LAKE LUZERNE — Lake Luzerne Supervisor Gene Merlino is 15 votes behind board member Dan Waterhouse after the write-in votes were counted on Thursday.
However, the winner of the supervisor’s race will not be determined until absentee ballots are counted, which will not happen for a week and a half.
Merlino, who is seeking a ninth two-year term, has received 415 votes for supervisor compared with 430 for Waterhouse, according to unofficial returns.
There were 60 early voters who chose a write-in candidate for supervisor and 364 people on Election Day cast write-in ballots, for a total of 424. However, nine ballots were not cast for Merlino.
The deadline for absentee ballots to be returned is Tuesday and for military ballots, it is 13 days after the election. Democratic Warren County Board of Elections Commissioner Beth McLaughlin said election officials would begin counting the absentees on Nov. 15.
A total of 79 absentee ballots were sent out and 58 received as of Friday, according to McLaughlin.
Merlino was hopeful about his chances. He gave credit to his supporters.
“It was tough to do a write-in and compete with a machine,” he said.
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“It was a good run and we’ll see what happens,” he added.
However, the slate of Town Board candidates he ran with were not successful in their write-in bids to win two four-year seats. Roger Nelligan received 317 votes and Rayl Zubal got 339.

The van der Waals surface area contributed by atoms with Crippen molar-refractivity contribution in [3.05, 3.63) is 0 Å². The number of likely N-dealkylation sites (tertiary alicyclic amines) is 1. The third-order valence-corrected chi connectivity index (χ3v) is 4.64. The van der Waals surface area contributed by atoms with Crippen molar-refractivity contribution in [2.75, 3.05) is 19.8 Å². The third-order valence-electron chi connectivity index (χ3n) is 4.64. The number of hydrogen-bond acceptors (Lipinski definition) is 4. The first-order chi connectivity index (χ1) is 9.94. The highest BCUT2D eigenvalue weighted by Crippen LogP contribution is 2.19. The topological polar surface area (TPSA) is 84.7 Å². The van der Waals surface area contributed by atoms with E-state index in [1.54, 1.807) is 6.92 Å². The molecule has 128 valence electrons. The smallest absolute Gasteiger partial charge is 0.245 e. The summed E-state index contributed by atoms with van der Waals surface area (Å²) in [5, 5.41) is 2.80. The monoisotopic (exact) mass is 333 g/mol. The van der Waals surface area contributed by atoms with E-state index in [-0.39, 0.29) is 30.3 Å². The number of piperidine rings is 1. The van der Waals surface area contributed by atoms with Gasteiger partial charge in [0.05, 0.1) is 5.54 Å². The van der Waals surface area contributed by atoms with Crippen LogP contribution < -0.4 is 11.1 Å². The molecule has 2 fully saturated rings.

The two Republican candidates, incumbent David O’Neal and newcomer James Niles — received 451 and 448 votes, respectively, on the machines.
Republican incumbent Mike Fazio received 390 votes to win a two-year seat. Write-in candidate Pamela Petteys, who Merlino appointed deputy supervisor after he fired Waterhouse, got 330 votes. Margaret Paoloni, who was running on the People First ballot line, finished with 119.
If Merlino ultimately prevails, he will be facing three board members who voted for a resolution of no confidence in his leadership, accusing him of making purchases and authorizing overtime without board approval.
When asked about how he would work with the board, Merlino said he believed that they could move forward together.
“I think things will change a little bit. We’ll all to compromise for the good of the town. You have to,” he said.
Waterhouse also did not want to speculate on the outcome. He is pleased with the turnout, over 900 voters, which he believes was a record.
“That’s great thing for democracy to see that. It’s close. We’ll have to wait until the 15th,” he said.
He said he is pleased that the three other incumbent board members were reelected. They have accumulated a great deal of knowledge about the law and town operations.
“I think the town’s in a good shape either way, with Gene there or myself. I think we’ll start to see a lot more transparency, whoever gets in,” Waterhouse said.
Other outstanding races
Other races that will not be decided until absentee ballots are counted are for the Glens Falls Ward 4 county supervisor seat. Incumbent Republican Dan Bruno leads Democratic challenger John Reilly by 12 votes — 137 to 125. However, there are 34 absentee ballots that were requested for that race.
The race for Queensbury Town Board Ward 2 is also undecided. Incumbent Town Board member Harrison Freer, the Democratic candidate, leads Republican challenger David Deeb 665-646 in a rematch of the 2019 election. However, there are 213 absentee ballots that were sent out in that race.
In Greenwich, incumbent Supervisor Don Ward, a Republican, has 696 votes compared with 691 for his Democratic challenger, James Nolan. There are about 88 absentee ballots.
Michael Goot covers politics, crime and courts, Warren County, education and business. Reach him at 518-742-3320 or email@example.com.